What results did you achieve through this study?

FH: We arrived at the conclusion that gas tanks are not likely to explode if brush clearing regulations are observed. In residential areas located near forests, there are regulations for maintenance, and brush clearing in particular. But if these rules are not observed, safety is undermined. We therefore suggested a protective component with good thermal properties and  flame resistance to protect tanks in scenarios that do not comply with regulations.

What are some current issues surrounding industrial risk?

FH: Research in the field of industrial risk really took off in the 1970s. There were a number of industrial accidents, which underscored the need to anticipate risks, leading to extensive research to prevent and protect against risks more effectively. But today, all energy sectors are undergoing changes and there are new risks to consider. Sectors are being created and raising new issues, as is the case for hydrogen for example. Hydrogen is a very attractive energy source since its use only produces water, and no carbon dioxide. But it is a dangerous compound since it’s highly flammable and explosive. The question is how to organize hydrogen supply chains (production, transport, storage, use) as well as possible. How can hydrogen best be used in the territory while minimizing risks? It’s a question that warrants further investigation. A cross-disciplinary research project on this topic with other IMT partners is in the startup phase, as part of Carnot HyTrend.

Read more on I’MTech: What is Hydrogen Energy?

So does that mean that energy and environmental transition come with their own set of new risks to be studied?

FH: Yes, that’s right and global warming is another current field of research. To go back to wildfires, they’re becoming more common which raises concerns. How can we deal with the growing number of fires? One solution is to consider passive self-protection scenarios, meaning reducing the vulnerability to risks through technological improvements, for example. The energy transition is bringing new technologies, along with new uses. Like I was saying before, hydrogen is a dangerous chemical compound, but we’ve known that for a long time. However, its operational use to support energy transition raises a number of new questions.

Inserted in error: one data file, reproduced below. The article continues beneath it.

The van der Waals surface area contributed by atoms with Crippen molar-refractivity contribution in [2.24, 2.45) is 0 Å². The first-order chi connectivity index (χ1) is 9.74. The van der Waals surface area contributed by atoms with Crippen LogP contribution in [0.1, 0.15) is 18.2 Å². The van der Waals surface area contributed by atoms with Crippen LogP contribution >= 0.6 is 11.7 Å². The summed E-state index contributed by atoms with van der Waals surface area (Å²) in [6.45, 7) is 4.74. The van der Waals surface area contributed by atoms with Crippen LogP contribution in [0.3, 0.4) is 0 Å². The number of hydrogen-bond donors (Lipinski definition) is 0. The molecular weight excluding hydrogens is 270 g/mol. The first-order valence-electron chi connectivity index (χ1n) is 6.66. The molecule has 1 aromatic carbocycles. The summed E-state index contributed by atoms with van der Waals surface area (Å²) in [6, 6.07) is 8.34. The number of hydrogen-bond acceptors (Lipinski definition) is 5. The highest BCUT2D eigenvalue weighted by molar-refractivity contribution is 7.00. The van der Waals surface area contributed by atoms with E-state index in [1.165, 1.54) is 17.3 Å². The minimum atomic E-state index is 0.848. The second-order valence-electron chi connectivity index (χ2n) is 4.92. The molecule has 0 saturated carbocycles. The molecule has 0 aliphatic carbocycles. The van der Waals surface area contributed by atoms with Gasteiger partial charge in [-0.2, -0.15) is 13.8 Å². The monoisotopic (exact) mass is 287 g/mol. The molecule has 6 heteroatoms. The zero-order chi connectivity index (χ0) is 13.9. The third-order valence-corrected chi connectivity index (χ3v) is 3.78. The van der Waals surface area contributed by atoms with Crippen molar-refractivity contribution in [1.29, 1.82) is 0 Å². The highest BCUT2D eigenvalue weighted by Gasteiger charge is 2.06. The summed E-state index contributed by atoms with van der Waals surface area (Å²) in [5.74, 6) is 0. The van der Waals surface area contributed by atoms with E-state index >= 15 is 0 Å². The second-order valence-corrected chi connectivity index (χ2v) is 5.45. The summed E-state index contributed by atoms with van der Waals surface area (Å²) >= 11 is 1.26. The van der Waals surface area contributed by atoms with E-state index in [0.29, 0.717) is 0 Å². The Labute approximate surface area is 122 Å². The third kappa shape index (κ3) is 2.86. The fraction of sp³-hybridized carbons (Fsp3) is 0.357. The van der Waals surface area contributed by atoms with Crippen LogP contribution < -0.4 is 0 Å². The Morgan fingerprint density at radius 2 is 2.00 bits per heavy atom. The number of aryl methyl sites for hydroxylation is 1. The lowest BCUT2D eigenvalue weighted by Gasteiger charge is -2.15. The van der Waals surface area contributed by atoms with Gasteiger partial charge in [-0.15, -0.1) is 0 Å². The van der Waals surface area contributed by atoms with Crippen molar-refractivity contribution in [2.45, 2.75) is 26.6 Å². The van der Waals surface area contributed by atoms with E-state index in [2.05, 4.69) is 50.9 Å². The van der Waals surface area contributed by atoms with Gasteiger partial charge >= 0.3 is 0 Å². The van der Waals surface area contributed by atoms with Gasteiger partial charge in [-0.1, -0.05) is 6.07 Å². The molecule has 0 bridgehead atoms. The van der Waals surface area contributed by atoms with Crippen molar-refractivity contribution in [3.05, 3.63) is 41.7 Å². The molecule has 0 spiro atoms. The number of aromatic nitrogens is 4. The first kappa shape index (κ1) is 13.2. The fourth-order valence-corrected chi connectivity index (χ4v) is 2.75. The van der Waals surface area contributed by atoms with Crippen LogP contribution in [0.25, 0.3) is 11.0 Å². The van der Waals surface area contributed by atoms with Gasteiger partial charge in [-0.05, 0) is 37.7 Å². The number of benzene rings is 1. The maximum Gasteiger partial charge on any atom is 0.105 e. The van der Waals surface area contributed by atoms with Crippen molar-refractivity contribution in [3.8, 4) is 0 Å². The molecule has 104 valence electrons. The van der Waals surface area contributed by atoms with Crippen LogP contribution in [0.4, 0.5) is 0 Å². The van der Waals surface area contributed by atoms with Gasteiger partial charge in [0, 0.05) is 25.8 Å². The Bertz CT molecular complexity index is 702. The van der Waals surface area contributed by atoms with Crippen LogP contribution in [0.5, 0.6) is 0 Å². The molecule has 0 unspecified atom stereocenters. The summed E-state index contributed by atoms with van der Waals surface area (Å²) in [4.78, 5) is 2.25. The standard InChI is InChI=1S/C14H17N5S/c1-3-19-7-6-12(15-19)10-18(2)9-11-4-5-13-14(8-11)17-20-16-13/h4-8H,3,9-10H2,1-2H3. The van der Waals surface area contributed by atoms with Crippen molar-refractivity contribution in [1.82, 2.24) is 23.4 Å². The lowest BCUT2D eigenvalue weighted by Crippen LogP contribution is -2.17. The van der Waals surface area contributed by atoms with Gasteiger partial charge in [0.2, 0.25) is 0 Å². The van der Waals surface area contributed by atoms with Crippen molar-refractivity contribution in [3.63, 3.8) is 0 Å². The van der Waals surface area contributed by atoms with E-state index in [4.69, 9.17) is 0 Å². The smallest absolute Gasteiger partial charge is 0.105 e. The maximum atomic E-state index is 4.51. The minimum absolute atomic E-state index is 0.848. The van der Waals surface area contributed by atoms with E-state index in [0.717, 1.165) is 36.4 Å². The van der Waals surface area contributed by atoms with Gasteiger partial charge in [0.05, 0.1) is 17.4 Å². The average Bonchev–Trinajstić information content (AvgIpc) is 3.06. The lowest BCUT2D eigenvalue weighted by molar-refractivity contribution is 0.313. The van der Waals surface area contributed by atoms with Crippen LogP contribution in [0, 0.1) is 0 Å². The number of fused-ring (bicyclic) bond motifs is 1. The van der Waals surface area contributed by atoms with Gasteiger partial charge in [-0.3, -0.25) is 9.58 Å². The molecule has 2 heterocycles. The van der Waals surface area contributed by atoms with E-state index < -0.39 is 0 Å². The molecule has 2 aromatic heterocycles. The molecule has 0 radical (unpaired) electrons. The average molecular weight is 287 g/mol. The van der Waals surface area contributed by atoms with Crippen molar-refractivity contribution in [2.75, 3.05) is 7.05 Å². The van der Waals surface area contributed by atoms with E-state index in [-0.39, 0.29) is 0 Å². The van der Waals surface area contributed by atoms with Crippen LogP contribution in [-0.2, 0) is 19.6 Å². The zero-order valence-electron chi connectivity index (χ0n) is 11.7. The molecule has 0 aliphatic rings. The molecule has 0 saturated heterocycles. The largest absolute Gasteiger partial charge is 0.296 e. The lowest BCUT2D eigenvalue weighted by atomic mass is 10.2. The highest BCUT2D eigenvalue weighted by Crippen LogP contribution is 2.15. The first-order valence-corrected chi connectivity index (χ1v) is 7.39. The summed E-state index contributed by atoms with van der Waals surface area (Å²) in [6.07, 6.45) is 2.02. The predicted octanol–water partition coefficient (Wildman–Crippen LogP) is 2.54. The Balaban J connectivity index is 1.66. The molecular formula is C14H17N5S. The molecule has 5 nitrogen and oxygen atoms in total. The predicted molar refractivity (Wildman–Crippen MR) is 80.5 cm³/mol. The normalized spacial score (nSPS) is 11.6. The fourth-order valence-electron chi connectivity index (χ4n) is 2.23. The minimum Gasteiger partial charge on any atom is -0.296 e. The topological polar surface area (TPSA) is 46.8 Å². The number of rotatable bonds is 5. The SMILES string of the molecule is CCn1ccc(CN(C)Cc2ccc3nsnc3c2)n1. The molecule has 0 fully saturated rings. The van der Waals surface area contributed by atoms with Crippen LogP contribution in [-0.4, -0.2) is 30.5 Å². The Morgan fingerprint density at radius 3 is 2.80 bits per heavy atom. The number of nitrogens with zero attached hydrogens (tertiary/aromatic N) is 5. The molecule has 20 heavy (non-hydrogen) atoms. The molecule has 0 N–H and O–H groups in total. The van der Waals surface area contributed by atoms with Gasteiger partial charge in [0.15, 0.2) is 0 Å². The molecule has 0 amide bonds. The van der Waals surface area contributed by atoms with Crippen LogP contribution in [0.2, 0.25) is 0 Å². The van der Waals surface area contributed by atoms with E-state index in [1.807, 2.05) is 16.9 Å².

How can we deal with these new risks?

FH: The notion of new industrial risk is clearly linked to our social and technological evolutions. And evolution means new risks. Yet it’s hard to anticipate such risks since it’s hard  to anticipate such evolutions in the first place. But at the same time, these evolutions provide us with new tools: artificial intelligence for example. We can now assimilate large amounts of data and quickly extract useful, relevant results to recognize an abnormal, potentially dangerous situation. Artificial intelligence also helps us overcome a number of technological  hurdles. For example, we’re working with Mines ParisTech to conduct research on predicting the hydrodynamic behavior of gas leaks using artificial intelligence methods, with unprecedented computing speed and accuracy.

How is research with industrial players organized on this topic?

FH: Research can grow out of partnerships with research organizations, such as the IRSN (French Institute for Radiological Protection and Nuclear Safety). During the decommissioning of a power plant, even though there’s no longer any fissile material, residual metal dust could potentially ignite. So we have to understand what may happen in order to act accordingly in terms of safety. But for the most part, I collaborate directly with industrialists. In France, they’re responsible for managing the risks inherent in their operations. So there’s a certain administrative pressure to improve on these issues, and that sometimes involves research questions. But most of the time, investments are driven not by administrative requirements, but by a profound commitment to reducing risks.

What’s quite unique about this field of research is that we have complete freedom to study the topic and complete freedom to publish. That’s really unique to the field of risk. In general, results are shared easily, and often published so that “the competition” can also benefit from the findings. It’s also quite common for several companies in the same industry team up to fund a study since they all stand to benefit from it.


DNA as the data storage medium

Projets européens H2020By 2025 the volume of data produced in the world will have reached 250 zettabytes (1 zettabyte = 1021 bytes). Current storage media have insufficient storage capacity or suffer from obsolescence. Preserving even a fraction of this data means finding a storage device with density and durability characteristics significantly superior to those of existing systems. The European OligoArchive project, launched in October 2019 for three years, proposes to use DNA (DeoxyriboNucleic Acid) as a storage medium. Raja Appuswamy, researcher at EURECOM partner of the project, explains further.